Mar 7, 2014; Minneapolis, MN, USA; Minnesota Timberwolves forward Kevin Love (42) looks to pass in the fourth quarter against the Detroit Pistons at Target Center. The Wolves defeated the Pistons 114-101. Mandatory Credit: Marilyn Indahl-USA TODAY Sports

Toronto Raptors (34-26) at Minnesota T’Wolves (31-30): 3 keys to win


 

Mar 7, 2014; Minneapolis, MN, USA; Minnesota Timberwolves guard Ricky Rubio (9) drives to the basket in the third quarter against the Detroit Pistons at Target Center. The Wolves defeated the Pistons 114-101. Mandatory Credit: Marilyn Indahl-USA TODAY Sports

The Toronto Raptors’ first of two road games in as many nights is in Minneapolis. The T’Wolves have nudged above .500 with 7 wins in their last 9 games, and still have a outside shot at a playoff berth in the tough Western Conference. Minnesota has averaged 4 points more than their opponents on average, and should boast a much better record. However, they have displayed a maddening inability to win close games, and will need a ton of help to grab the #8 seed.

Kevin Love is the Wolves’ beast in residence. Their All-Star power forward more than compensates for lack of height with great positioning and phenomenal quickness under the boards. He is the NBA’s #2 rebounder and #4 scorer. Love has range out to well past the 3-point arc, and averages 2.4 “home run balls” (as Jack Armstrong calls them) PG [Per Game].

Their other statistical monster is in the backcourt, one Ricky Rubio. He leads the league in steals, and is #4 in assists, many of which are highlight-reel worthy. Fortunately for the rest of the NBA, Rubio is cursed with a dreadful jump shot. Such is not the case for shooting guard Kevin Martin, who can’t defend a fire hydrant but can make shots from anywhere. Nikola Pekovic tips at centre. He’s a beefier and more advanced version of Jonas Valanciunas (a glimpse of what JV might be in 2 years?) who averages 18 points and over 9 boards PG. Corey Brewer makes the most of a limited skillset at small forward; he runs the floor, defends and finds enough space to average almost 12 points PG.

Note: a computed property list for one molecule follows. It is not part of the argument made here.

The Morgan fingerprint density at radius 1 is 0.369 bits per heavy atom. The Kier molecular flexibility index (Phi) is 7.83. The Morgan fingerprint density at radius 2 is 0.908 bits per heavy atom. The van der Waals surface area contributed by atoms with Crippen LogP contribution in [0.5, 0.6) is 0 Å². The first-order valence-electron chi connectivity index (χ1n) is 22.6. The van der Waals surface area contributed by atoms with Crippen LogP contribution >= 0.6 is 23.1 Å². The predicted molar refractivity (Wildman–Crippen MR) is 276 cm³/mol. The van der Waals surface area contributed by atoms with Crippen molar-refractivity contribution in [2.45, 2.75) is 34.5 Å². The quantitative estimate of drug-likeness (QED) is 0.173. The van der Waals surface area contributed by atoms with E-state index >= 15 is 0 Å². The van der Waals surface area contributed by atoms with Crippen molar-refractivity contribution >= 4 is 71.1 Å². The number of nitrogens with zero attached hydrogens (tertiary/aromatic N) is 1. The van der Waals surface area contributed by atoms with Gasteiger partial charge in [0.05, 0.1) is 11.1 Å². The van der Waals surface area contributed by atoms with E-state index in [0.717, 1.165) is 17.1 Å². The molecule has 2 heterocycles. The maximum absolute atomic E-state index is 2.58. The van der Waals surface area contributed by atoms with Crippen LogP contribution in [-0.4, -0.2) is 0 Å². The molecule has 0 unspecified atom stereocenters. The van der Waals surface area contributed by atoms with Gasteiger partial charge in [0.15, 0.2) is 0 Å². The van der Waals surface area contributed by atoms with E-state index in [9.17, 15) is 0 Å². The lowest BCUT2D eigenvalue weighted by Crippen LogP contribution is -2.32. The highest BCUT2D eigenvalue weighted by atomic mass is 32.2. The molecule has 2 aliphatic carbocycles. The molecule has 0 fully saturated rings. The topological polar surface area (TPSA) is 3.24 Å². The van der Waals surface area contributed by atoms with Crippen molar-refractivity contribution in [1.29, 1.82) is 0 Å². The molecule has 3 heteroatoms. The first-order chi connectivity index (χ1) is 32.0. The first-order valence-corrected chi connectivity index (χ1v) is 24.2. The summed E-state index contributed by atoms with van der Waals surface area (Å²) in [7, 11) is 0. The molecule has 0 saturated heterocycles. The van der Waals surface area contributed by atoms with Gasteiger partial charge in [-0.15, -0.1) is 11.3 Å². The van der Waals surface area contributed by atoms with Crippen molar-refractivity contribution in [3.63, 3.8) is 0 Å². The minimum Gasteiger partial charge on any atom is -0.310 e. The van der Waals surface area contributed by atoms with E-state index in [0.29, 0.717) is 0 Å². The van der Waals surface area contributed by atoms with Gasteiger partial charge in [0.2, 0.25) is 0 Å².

The Wolves’s bench is nothing scary. Tiny veteran J.J. Barea is a feisty and fearless replacement for Rubio. Luc Mbah a Moute will see the floor for defensive purposes, likely to get in Patrick Patterson’s face.

The Raps won’t have an easy time against this group, which has averaged 114 points in their last 5 games, 4 of them victories. That said, Toronto has beaten Minnesota already this season, and can do it again if they:

  • bother Love mercilessly. If I were scheming this game, I’d put Terrence Ross on Love and try to deny him the ball. TRoss is quick enough to get a hand in Love’s face on every jump shot. Once he’s inside the paint, Amir Johnson or Tyler Hansbrough will need to relentlessly box him out. JV can’t do it; he’ll have to handle Pekovic.
  • protect the ball. Rubio can pick anyone’s pocket, or anticipate a lazy pass (I’m looking at you, Terrence!).
  • hold their starters to a draw. Our second unit should be able to pound the Wolves, particularly if Greivis Vasquez hits his 3-balls.

We’ll need solid shooting nights from the off-form Kyle Lowry and DeMar DeRozan. Assuming those two return to their usual standards, the Raps will win a  111-107 shootout.

Tags: Minnesota Timberwolves Toronto Raptors